Røkke’s letter to Aker shareholders is worth reading in full to understand how a Norwegian entrepreneur who made his fortune in fishing and, later, oil and gas sees bitcoin as the next great business opportunity in the energy transition. The letter is a freewheeling philosophical examination of risk perception, monetary policy, data privacy, the need for businesses to constantly innovate – and the risk of missing out on bitcoin’s enormous upside potential.
Spinning gold from straw
Røkke’s visionary leadership is rare among energy industry magnates. Bitcoin mining is only just starting to gain awareness as a highly versatile and profitable means of unlocking stranded energy sources, such as associated gas.
There are a few upstream operators harnessing this waste gas at remote oil fields to power mobile bitcoin mining rigs. A few pioneering US companies specialise in leasing gas-to-power mining units to upstream operators or providing them with turnkey hashing solutions.
One of them – Crusoe Energy Systems – at one time partnered with Norwegian state oil company Equinor in the Bakken shale oil play in North Dakota. The setup typically involves laying a short pipeline from the oil well to a small onsite gas-to-power generator; power conditioning equipment; and a rig of fan-cooled ASIC mining computers.
Using waste gas for mining allows oil producers on one side of the world to use a worthless stranded energy asset to produce an increasingly valuable digital commodity – in direct competition with others on the network.
Some proponents of gas-fired mining claim that they are displacing coal-fired bitcoin miners in China. Taken at face value, this means bitcoin mining is opening up a new digital frontier in the push to replace coal with cleaner-burning natural gas in China and across much of Asia.
Eschewing the laws of physics
In reality, a gas-fired miner is competing with all the other miners, including those fuelled by genuinely low- or zero-carbon power sources. But let’s hold that thought and explore the significance of (theoretical) coal-to-gas switching via bitcoin mining.
Until now, converting a heating system from coal to gas required natural gas molecules to be physically present in the same location as the coal furnace. In the power sector, the gas molecules must generate electricity onto the same network as a coal-fired power station.
To achieve this physical proximity, the CH4 molecules must be drilled from a hydrocarbons reservoir, gathered, processed and then piped over long distances to the end-use location. For American, Russian or African gas to compete with coal in Asia, it must also be liquefied, loaded, shipped over even longer distances, unloaded, regasified and injected into the local gas network at the consumption end of the chain. At every step, energy is consumed and often some methane leaks out.
Bitcoin is upending the assumption that fuel replacement requires physical proximity. At mobile bitcoin mining rigs at US or Russian oil fields, the gas molecules need travel only a few hundred feet rather than halfway around the world (and thereby avoid the inefficiencies inherent in producing and transporting liquefied natural gas).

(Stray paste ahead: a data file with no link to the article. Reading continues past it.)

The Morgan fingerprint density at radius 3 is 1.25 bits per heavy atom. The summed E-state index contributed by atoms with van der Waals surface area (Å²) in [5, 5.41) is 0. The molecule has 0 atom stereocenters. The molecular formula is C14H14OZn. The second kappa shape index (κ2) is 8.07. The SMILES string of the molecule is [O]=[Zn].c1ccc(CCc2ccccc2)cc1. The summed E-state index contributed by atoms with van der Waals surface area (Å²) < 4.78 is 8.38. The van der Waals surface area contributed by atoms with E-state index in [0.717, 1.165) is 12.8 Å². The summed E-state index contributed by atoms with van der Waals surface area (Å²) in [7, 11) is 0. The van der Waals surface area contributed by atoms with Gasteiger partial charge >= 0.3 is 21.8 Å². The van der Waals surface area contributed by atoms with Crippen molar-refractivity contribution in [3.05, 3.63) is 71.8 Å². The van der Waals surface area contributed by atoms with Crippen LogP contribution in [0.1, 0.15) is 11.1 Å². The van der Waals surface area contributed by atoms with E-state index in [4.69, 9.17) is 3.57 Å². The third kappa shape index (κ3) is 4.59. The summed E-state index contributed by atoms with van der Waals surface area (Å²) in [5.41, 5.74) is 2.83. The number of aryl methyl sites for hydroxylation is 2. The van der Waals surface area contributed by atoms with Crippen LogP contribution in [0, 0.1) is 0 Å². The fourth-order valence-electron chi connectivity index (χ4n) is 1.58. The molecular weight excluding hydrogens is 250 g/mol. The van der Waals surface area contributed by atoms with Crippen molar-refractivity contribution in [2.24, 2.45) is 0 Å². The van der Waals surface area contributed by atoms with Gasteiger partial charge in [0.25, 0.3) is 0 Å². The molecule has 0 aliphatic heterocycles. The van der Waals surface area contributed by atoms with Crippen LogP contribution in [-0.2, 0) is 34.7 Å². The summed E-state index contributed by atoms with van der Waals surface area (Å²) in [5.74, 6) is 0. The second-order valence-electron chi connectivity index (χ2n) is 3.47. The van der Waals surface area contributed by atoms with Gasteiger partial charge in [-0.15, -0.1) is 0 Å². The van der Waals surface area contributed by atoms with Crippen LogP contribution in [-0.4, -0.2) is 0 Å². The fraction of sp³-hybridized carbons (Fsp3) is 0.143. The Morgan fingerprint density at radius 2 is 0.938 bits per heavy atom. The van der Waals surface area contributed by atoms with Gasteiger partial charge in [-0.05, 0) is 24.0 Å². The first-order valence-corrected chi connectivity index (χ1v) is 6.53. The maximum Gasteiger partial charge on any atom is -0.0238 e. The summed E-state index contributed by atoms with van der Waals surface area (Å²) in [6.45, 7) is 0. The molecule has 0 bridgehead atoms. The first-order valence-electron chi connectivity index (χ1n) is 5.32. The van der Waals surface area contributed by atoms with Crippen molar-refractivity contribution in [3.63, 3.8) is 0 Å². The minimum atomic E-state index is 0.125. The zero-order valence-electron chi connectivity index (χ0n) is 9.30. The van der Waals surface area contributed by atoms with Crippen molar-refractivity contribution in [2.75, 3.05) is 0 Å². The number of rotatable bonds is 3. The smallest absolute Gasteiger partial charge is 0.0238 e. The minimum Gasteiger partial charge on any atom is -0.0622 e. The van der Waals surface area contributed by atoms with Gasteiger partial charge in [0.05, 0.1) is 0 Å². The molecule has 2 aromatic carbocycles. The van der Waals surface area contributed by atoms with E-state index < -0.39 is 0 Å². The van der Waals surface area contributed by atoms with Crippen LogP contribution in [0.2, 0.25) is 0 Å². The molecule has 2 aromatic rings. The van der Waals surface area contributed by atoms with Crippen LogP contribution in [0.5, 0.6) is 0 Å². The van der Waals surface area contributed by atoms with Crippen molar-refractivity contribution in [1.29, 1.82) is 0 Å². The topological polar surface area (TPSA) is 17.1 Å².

Bitcoin won’t be denting LNG trade any time soon, but widespread adoption could help address the problem of routine venting or flaring of gas at conventional oil fields and shale plays. This practice persists because infrastructure does not exist to pipe the gas to market, or there is no spare capacity on the pipeline at a price that makes it worthwhile to do so.
If low wholesale gas prices render solutions to these obstacles uneconomic, the status quo prevails: methane is released unabated into the atmosphere, it is re-injected to the well to pump more oil, or it is burned at flare stacks that light up the prairie.
The American shale patch has earned an unwelcome accolade for wasting obscene volumes of methane during the hydraulic fracturing of oil-rich shale deposits. The shale boom has helped put US gas flaring on a par with that of Russia, Iran and Iraq, the world’s worst offenders, and beyond that of Venezuela, Algeria and Nigeria – other major gas flaring culprits, according to World Bank data.
As the climate debate intensifies, investors are more closely scrutinising the environmental metrics of upstream operators. Associated gas is becoming a reputational liability for oil producers that have grown accustomed to freely venting and flaring endless volumes of the climate-heating fuel. It could soon become an economic liability too, if regulators finally come good on promises to crack down on routine flaring.
For this reason, oil producers with too much gas on their hands can make it available for bitcoin hashing at a negligible cost to the mobile mining outfits – giving them a competitive edge over rivals that must pay a generator directly, or draw power from the grid.
The addition of associated gas to the bitcoin miners’ global fuel mix is neither here nor there for the mining ecosystem; it makes no difference whether a coin was minted using electricity derived from hydro, wind or gas-fired power. But it could prove transformative for those energy companies sitting on stranded gas resources: technically insolvent US shale players, chastened independents, cash-strapped energy majors and Covid-weary national oil companies.